The Null Device
An interesting and insightful speech by Richard Stallman on copyright, globalisation, E-books and the recording racket:
copyright law no longer acts as an industrial regulation; it is now a Draconian restriction on a general public. It used to be a restriction on publishers for the sake of authors. Now, for practical purposes, its a restriction on a public for the sake of publishers.
The Soviet Union treated it as very important. There this unauthorized copying and re-distribution was known as Samizdat and to stamp it out, they developed a series of methods: First, guards watching every piece of copying equipment to check what people were copying to prevent forbidden copying. Second, harsh punishments for anyone caught doing forbidden copying. You could sent to Siberia. Third, soliciting informers, asking everyone to rat on their neighbors and co-workers to the information police. Fourth, collective responsibility -- You! You're going to watch that group! If I catch any of them doing forbidden copying, you are going to prison. So watch them hard. And, fifth, propaganda, starting in childhood to convince everyone that only a horrible enemy of the people would ever do this forbidden copying. The U.S. is using all of these measures now.
Cycling '74, purveyors of avant-garde creative audio software such as Max/MSP and Pluggo, have just launched a record label. Called c74, the label will release music in all genres, as long as it's generated with Cycling '74 software. (Which means there'll probably be a good representation of electroacoustic noise sculpture and experimental ambient glitchcore electronica, and a paucity of straight four-on-the-floor doof.)
Ralph Osterhout worked designing weaponry for the US Navy Seals, now works as a toy designer. New Scientist has an interesting interview on the subject of high-tech toy design.
Some parents say: "When I was a kid we had plain wooden blocks and we were really encouraged to use our imagination." But I think we are much more creative today. Give a child complex three- dimensional puzzles that are very sophisticated and you stimulate a higher level of creativity. How do you expect a kid who plays with wooden blocks to come up with a new receptor blocker for HIV later in life?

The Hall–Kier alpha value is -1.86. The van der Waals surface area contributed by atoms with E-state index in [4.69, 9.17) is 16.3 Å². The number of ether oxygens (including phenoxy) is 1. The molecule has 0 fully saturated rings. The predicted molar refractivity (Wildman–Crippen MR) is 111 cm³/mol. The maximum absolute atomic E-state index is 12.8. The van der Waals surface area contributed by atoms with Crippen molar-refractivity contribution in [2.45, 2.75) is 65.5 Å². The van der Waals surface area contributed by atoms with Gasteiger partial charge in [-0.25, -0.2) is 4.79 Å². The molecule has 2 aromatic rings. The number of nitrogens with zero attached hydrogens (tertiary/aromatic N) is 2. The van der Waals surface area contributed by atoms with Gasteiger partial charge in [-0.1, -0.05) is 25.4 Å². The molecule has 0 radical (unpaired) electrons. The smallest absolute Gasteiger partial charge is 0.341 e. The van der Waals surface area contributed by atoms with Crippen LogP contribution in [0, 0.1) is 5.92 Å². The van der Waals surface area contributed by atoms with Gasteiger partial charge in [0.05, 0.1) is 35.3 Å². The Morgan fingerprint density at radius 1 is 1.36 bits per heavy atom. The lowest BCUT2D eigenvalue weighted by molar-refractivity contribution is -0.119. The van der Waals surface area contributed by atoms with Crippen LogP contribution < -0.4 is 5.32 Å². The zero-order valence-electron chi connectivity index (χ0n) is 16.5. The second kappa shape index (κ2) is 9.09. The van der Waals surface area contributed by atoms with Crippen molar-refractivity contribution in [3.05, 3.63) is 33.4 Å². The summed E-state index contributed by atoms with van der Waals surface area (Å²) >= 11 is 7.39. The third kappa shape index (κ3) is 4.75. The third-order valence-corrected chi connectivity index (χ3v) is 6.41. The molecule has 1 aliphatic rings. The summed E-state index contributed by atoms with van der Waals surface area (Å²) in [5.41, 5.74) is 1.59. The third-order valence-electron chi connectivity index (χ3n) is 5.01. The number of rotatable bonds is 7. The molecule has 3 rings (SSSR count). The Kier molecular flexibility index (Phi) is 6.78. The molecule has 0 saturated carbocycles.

Bloggo!. (nice one, Meg...)
There is now an asteroid named Arthurdent; it was so christened by a German astronomer who identified it in 1998, and confirmed by the International Astronomical Union -- one day before DNA passed away. (via Found)
What do spelling checkers say about modern culture? The spelling checker in Microsoft Word 97 has some telltale gaps in its lexicon:
Your computer knows baddies Lenin and Trotsky, but not peace lovers Lennon, McCartney, and Starr. It remembers Auschwitz but not Woodstock. Your spell-check will gleefully accept Ku Klux Klan (try typing it in lower kase, your komputer will gently suggest that you kapitalize your k's). Ominously, Word 97 acknowledges German politicians Helmut Kohl and Gerhard Schroeder - we may not know exactly what these men are up to but we can assume, from the company they keep in our spell check, that they are bad, bad men.
Those guardians of morality in the One Nation party have called on the new givernor-general designate, Anglican Archbishop Hollingworth, to publicly condemn homosexuality, and move towards "strong moral values" (such as, presumably, hate).
Corporate globalisation: Fresh from their success with the WIPO treaty (which begat the DMCA, the EU Directive on Copyright and other such draconian laws), entertainment and media conglomerates are pushing for a treaty requiring nations to enforce other nations' judgments. This treaty is also favoured by European governments, hoping that they can get neo-Nazi web sites banned worldwide. Mind you, it would also enable corporations to shop around for the most friendly copyright/patent laws and have them enforced worldwide, as well as require the US government to remove Falun Gong websites if the Chinese government complains, not to mention a whole host of other consequences.
Overpaid, oversexed and over here: Those damn Seppos can't leave their guns alone for a minute, it seems. U.S. soldiers serving in military exercises in Australia have been taking shots at protected wildlife, to take home as trophies, apparently forgetting that this is a Communist country where you're not allowed to shoot things just because you feel like it. Mind you, this is coming from Vladimir Putin's propaganda organ, Pravda; make of that what you will.
Age-old sectarian enmities, passed down from generation to generation, have found a home in ethnic soccer clubs in Australia. During the 1990s, Serbian and Croatian fans would riot during games, and sometimes vandalise or torch the rivals' soccer clubs; then the authorities stepped in and banned clubs from advertising ethnic affiliation, forcing these traditions underground. Recently, a Serbian player has been accused of making a three-fingered salute at Bosnian Muslims during a match, starting a riot. He initially denied it and then claimed that the salute was an innocuous "Christian Orthodox salute". An Islamic group is claiming that the salute refers to the Serbian practice of amputating Muslims' fingers, as practiced during the Bosnian conflict.
Soccer isn't the only place where such ancient hatreds are revived by new generations of tribal warriors; a predominantly Greek graffiti gang in Melbourne has been spraying "DEATH TO TURKS" on walls next to their tags. Given the popularity of hip-hop culture among second-generation ethnic youth, I wonder how long it is until we have ethnic-Australian rap groups bustin' rhymes about their ancestral enemies' historical atrocities and how it's payback time.